One does not have to be a labor economist to know that finding a job that speaks to the very depth of one’s soul is something to be treasured. I found myself thinking of this recently as Ursuline College celebrated the legacy of four church women who were martyred 35 years ago this past week.
The women, Maryknoll Sisters Ita Ford and Maura Clarke, along with lay missionary Jean Donnovan and a local Ursuline Sister Dorothy Kazel, were martyred as they worked with the poor in the midst of the civil war in El Salvador in the late 1970s and into 1980. Dorothy Kazel, a local Ursuline Sister, felt a pull towards the people of Latin America that was inspired by courses she took while a student at Ursuline College. Never doubt that what you teach can inspire your students and through them, perhaps, change in the world.
As the four women were kidnapped on December 2nd of 1980, Ursuline College helped present a night to celebrate their lives this past week. I expected a simple ceremony, but what I found was a moving experience in which the words and lives of the four women came alive. In different rooms, people who knew the women or worked in El Salvador were there to testify to the choices that brought them into conflict with the “death squads” of those dark days. Actors, including some of our own students, read from letters written home, and at times in the night pretended to give interviews by reading from words the women had written themselves. I was particularly moved by a portion of a letter written by Dorothy Kazel to President Carter, asking him why the United States was making it easier for the slaughter to continue. She spoke of a girl, just a little younger than my own daughter, who was killed for no reason. All four “women” were asked at some point why they stayed. All gave some version of the answer; they could not abandon the people with whom they worked. “Jean Donnovan” was even more specific. She stayed for the children.
It is hard to be part of our campus community and not know about what happened thirty five years ago. Our vice President for Academic Affairs was invited to represent the students at her Ursuline-sponsored school at the funeral. She recalls what it was like to be a wide-eyed fifteen year old at a funeral with such national and international significance. One of our Art professors has gone to great lengths to make others aware of the forces she believes led to the deaths. One long-time faculty member tells the story of being at a school Christmas party when they learned that the four women were missing. And it was easy to identify the professor whose office is near mine in a picture that was take of a mission team from that area.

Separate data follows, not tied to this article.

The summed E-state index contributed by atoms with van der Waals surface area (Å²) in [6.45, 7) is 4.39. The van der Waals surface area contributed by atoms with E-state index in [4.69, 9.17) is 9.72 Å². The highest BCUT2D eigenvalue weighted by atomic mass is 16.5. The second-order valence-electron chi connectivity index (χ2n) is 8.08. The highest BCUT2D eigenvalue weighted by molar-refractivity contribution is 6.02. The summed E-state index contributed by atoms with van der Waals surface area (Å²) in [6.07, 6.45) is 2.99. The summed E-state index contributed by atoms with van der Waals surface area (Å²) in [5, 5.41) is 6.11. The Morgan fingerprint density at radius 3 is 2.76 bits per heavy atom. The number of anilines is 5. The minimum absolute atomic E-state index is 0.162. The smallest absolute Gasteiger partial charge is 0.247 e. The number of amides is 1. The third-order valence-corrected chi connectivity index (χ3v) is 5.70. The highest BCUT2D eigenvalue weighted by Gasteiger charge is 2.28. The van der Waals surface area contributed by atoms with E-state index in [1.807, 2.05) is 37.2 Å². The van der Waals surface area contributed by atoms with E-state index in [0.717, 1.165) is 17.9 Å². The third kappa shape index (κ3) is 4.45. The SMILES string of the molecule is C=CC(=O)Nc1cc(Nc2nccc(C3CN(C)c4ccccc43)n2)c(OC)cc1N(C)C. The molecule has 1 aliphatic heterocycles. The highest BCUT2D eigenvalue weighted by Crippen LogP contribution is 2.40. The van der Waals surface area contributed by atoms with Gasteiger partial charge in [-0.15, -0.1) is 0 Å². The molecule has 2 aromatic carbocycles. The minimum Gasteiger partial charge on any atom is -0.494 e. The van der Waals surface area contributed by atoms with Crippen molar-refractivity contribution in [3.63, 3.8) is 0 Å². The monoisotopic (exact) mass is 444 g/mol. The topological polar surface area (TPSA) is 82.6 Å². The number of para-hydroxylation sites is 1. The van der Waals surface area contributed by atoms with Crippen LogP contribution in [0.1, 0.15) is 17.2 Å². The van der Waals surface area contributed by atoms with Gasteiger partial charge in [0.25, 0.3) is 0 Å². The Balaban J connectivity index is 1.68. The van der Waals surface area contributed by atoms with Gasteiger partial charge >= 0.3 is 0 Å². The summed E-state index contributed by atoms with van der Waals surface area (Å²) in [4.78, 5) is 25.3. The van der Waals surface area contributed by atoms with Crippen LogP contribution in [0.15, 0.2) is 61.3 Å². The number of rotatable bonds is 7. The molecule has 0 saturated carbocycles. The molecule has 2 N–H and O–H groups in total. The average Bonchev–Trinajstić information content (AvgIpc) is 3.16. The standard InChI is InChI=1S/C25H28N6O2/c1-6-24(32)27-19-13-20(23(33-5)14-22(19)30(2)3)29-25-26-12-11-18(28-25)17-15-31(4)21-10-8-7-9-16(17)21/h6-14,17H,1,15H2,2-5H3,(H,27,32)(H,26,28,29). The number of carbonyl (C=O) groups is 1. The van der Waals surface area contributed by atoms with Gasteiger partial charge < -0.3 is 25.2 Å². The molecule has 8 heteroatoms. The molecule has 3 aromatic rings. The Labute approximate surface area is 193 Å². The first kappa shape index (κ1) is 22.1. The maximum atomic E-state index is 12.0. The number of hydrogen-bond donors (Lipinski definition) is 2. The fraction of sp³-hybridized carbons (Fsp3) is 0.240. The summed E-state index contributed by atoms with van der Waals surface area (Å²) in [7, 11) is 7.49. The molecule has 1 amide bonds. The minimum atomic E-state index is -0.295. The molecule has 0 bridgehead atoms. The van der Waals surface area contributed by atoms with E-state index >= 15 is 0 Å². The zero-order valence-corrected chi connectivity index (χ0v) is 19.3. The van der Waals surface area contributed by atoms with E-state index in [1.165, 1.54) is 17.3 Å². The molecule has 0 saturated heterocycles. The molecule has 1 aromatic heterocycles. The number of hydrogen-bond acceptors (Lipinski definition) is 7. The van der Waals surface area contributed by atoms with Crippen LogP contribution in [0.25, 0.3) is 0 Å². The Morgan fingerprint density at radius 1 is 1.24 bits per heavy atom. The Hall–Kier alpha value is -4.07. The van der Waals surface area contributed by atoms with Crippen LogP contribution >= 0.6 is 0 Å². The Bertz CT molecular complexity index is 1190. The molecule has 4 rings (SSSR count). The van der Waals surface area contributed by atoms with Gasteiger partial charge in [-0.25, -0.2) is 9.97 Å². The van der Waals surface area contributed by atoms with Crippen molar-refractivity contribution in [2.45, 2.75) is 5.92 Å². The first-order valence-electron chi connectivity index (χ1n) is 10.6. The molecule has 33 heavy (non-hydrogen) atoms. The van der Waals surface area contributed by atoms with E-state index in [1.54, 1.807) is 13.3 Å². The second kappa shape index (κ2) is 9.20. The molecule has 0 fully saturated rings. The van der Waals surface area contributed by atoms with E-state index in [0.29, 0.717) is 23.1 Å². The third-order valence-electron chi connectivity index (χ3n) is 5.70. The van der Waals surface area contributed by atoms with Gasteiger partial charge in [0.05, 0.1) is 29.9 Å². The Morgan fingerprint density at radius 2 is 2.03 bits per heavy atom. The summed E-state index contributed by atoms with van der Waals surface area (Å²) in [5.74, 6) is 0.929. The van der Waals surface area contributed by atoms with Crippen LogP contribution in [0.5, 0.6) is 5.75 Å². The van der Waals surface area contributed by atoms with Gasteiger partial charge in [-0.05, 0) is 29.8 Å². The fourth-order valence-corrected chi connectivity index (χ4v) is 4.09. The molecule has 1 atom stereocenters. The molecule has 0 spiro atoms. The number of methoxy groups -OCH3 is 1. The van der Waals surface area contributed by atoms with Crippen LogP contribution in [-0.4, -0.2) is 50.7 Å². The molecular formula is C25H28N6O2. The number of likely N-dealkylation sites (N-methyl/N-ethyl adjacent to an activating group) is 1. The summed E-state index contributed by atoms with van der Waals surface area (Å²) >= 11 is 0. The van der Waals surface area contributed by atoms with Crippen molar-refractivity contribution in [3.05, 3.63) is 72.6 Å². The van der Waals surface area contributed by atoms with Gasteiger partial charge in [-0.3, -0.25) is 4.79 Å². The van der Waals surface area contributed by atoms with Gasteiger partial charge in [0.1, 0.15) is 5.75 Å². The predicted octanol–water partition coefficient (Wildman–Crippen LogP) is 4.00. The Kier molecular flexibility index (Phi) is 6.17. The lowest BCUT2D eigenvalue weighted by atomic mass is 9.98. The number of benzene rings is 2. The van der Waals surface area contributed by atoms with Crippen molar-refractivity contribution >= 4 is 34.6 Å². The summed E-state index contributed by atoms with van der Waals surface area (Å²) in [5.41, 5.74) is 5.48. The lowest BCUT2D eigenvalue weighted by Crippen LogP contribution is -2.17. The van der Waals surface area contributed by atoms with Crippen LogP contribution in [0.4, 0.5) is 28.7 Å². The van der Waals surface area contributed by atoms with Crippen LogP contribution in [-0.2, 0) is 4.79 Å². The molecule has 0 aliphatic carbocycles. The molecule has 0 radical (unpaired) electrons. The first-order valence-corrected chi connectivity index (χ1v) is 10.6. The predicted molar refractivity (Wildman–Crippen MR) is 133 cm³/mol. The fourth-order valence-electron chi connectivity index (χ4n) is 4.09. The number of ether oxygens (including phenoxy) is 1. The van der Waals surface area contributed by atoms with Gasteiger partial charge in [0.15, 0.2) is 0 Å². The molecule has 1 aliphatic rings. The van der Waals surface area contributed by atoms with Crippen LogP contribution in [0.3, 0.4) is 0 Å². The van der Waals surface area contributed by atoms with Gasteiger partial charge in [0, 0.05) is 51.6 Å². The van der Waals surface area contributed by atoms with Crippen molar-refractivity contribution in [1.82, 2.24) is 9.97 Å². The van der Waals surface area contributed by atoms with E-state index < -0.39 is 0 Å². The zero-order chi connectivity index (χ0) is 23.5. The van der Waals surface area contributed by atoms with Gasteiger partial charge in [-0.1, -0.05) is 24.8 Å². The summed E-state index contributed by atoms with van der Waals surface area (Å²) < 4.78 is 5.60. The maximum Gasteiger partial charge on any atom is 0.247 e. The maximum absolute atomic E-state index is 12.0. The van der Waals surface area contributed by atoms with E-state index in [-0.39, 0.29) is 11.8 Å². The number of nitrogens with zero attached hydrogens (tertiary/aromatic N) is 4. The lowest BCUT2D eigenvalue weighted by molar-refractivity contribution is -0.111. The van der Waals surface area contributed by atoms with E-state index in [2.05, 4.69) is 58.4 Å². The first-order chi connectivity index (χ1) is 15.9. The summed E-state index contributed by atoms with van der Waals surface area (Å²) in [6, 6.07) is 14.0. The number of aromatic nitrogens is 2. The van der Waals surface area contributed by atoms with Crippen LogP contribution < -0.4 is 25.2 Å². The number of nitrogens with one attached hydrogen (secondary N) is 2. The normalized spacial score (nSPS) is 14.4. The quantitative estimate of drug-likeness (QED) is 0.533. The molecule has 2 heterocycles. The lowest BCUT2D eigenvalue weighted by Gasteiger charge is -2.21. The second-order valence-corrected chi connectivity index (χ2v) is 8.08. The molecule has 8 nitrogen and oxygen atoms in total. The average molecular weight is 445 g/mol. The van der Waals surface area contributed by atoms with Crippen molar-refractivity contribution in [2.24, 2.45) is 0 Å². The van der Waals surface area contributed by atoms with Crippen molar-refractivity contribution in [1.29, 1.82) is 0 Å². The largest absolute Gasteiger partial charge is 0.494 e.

Years ago, as it became clear that my first tenure-track position was not going to work out, I felt like a deer in the headlights of an oncoming car. I had found that job the traditional way, through published job listings, a national conference, and follow-up interviews that kept me flying around the country. I cringed at having to undertake such a search again.
One day I stumbled upon a movie about the four women called “Choices of the Heart.” At some point in the movie the character playing Dorothy Kazel walked across the screen wearing a sweat shirt reading “Ursuline College.” That was the first time I learned of the connection between the tragedy and the college down the road, but it led to the conclusion that Ursuline must be a special place that would support my own values. It took several years, and “thinking outside the box”, but I eventually found this job here.
When someone once heard that story, they spoke of Dorothy, “she brought you here.”
Yes, I guess she did.
I just hope that I can make her proud.
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